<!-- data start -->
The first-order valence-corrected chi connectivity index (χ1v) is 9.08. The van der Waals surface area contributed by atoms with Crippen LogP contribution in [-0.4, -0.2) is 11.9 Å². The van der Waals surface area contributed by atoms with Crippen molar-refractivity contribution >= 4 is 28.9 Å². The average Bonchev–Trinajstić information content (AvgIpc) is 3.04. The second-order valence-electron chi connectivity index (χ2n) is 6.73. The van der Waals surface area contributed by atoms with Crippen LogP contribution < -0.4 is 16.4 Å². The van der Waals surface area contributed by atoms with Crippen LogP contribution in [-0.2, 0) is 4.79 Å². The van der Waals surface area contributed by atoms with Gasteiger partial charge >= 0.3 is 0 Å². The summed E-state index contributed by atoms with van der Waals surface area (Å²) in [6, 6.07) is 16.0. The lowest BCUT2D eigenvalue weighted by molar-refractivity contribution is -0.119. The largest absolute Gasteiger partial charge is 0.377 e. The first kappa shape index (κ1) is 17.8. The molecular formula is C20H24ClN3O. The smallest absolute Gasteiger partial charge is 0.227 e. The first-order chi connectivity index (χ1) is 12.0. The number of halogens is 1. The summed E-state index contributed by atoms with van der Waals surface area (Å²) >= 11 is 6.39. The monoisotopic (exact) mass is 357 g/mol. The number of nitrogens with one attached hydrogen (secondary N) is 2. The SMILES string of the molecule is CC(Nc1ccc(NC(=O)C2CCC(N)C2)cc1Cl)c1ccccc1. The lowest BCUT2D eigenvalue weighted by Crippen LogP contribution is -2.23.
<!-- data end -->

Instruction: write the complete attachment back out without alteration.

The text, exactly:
The first-order valence-corrected chi connectivity index (χ1v) is 9.08. The van der Waals surface area contributed by atoms with Crippen LogP contribution in [-0.4, -0.2) is 11.9 Å². The van der Waals surface area contributed by atoms with Crippen molar-refractivity contribution >= 4 is 28.9 Å². The average Bonchev–Trinajstić information content (AvgIpc) is 3.04. The second-order valence-electron chi connectivity index (χ2n) is 6.73. The van der Waals surface area contributed by atoms with Crippen LogP contribution < -0.4 is 16.4 Å². The van der Waals surface area contributed by atoms with Crippen LogP contribution in [-0.2, 0) is 4.79 Å². The van der Waals surface area contributed by atoms with Gasteiger partial charge >= 0.3 is 0 Å². The summed E-state index contributed by atoms with van der Waals surface area (Å²) in [6, 6.07) is 16.0. The lowest BCUT2D eigenvalue weighted by molar-refractivity contribution is -0.119. The largest absolute Gasteiger partial charge is 0.377 e. The first kappa shape index (κ1) is 17.8. The molecular formula is C20H24ClN3O. The smallest absolute Gasteiger partial charge is 0.227 e. The first-order chi connectivity index (χ1) is 12.0. The number of halogens is 1. The summed E-state index contributed by atoms with van der Waals surface area (Å²) >= 11 is 6.39. The monoisotopic (exact) mass is 357 g/mol. The number of nitrogens with one attached hydrogen (secondary N) is 2. The SMILES string of the molecule is CC(Nc1ccc(NC(=O)C2CCC(N)C2)cc1Cl)c1ccccc1. The lowest BCUT2D eigenvalue weighted by Crippen LogP contribution is -2.23.